I’ve tried a lot of the games available for the U3 USB stick, but none of them really seemed to give me the relaxation I needed after a lot of hard work at the campus computers of the University of Amsterdam. And since I’m kind of addicted to my ZSNES Super Nintendo Emulator, I decided to use Package Factory to make a U3 install for it.
It’s very simple. Step one: Download ZSNES Windows version. Step two: drag the zsnes.exe into the Package Factory window. Step three: Choose install from your harddrive from the U3 launchpad. Get yourself a couple of roms and put them on the U3 drive -of course only from SNES games you have in your possession- and you’re set to go! I’ve heard that other emulators (for example GBA) also work.
Also a short update on my personal experience with the Smart Drive. I’ve been using it intensively on campus and besides a sometimes long startup period, it has been very ideal for me. Now I don’t have to use that annoying Internet Explorer anymore, I have Firefox always ready with my personal plugins (del.icio.us, wordpress.com) which is a big advantage. Besides that I use it a lot for syndicating content with my home computer.
Any points of critique? Some, because I think development of the applications is still a bit slow. What I would like to see is more use of programs like Package Factory so people can create their own (freeware) programs from existing ones and post them on the web. This would stimulate the community around the medium.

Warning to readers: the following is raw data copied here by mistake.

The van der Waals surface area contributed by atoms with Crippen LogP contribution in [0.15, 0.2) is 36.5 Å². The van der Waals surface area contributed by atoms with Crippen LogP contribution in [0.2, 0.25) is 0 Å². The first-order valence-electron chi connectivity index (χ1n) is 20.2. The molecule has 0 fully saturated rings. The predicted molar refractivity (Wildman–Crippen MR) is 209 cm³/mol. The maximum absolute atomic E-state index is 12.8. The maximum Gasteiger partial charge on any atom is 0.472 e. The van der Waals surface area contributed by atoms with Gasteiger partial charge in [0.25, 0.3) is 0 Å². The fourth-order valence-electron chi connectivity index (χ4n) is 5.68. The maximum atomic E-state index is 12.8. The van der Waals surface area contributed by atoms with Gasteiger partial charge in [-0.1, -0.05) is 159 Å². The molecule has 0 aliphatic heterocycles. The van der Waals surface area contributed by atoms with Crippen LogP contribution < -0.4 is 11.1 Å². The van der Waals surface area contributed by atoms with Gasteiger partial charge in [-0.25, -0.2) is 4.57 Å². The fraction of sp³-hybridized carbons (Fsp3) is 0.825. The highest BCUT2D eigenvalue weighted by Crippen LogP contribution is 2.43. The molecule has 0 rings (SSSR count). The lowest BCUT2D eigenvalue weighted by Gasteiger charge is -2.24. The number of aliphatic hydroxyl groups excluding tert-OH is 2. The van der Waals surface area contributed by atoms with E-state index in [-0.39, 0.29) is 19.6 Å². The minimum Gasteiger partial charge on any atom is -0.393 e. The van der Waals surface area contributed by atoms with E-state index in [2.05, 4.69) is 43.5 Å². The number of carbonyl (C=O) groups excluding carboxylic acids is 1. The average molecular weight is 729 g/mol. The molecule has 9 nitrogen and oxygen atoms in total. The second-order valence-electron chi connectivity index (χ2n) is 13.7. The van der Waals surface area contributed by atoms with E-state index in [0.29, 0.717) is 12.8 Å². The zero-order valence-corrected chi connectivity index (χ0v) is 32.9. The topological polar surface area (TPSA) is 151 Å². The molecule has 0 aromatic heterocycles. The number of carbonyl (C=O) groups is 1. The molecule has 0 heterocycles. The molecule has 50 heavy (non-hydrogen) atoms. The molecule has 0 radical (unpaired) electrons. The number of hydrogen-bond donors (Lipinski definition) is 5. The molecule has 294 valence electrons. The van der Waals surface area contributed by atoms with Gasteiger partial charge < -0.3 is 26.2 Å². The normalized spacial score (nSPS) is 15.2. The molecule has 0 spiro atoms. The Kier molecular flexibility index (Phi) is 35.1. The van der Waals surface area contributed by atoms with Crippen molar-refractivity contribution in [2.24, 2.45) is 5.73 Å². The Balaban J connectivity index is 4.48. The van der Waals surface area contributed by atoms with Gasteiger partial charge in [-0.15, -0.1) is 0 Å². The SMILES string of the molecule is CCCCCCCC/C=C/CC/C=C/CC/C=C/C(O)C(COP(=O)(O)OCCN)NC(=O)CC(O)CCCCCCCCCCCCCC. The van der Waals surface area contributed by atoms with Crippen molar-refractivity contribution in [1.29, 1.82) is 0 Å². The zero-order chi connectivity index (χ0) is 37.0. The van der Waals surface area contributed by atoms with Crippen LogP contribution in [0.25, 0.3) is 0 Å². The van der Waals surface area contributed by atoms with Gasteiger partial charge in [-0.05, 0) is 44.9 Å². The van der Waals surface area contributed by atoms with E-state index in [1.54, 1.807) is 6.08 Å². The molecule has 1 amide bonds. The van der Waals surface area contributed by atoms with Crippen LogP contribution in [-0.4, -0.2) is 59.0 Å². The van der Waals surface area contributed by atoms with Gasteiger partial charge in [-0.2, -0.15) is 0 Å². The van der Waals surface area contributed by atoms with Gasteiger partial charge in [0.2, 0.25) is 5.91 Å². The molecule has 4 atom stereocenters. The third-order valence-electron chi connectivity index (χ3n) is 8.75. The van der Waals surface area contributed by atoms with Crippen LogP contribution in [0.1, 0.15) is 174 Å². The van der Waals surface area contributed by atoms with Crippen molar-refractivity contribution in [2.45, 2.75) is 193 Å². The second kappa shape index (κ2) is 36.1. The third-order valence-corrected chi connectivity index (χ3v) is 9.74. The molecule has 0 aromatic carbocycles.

By the way, It’s good to see prices are going down for the U3 sticks with a higher capacity, because more capacity might mean larger applications and I’m anxious to see what that can bring us.
Earlier I talked about about the free downloadable game Penumbra which I discovered through Gamershell.com, but since then I’ve come across some more pages with good overviews of the free/freeware gaming market. And I don’t mean those crappy Java Tetris clones, but games which are worth a try because of their original approach and effort. Here’s a short list, I’ll keep this updated and if you have any additions just post ’em in the comments.
About: Good thing about this page is the fact that they keep reviews of the games posted. So if a game is really bad, you don’t have to download it first and go through the annoyance of installing and uninstalling. Which is a big plus for this GameHippo over the other websites.
About: The website I check first if I’m looking for a freeware game. Every big release by an indie is on there, a must-bookmark. Hands down.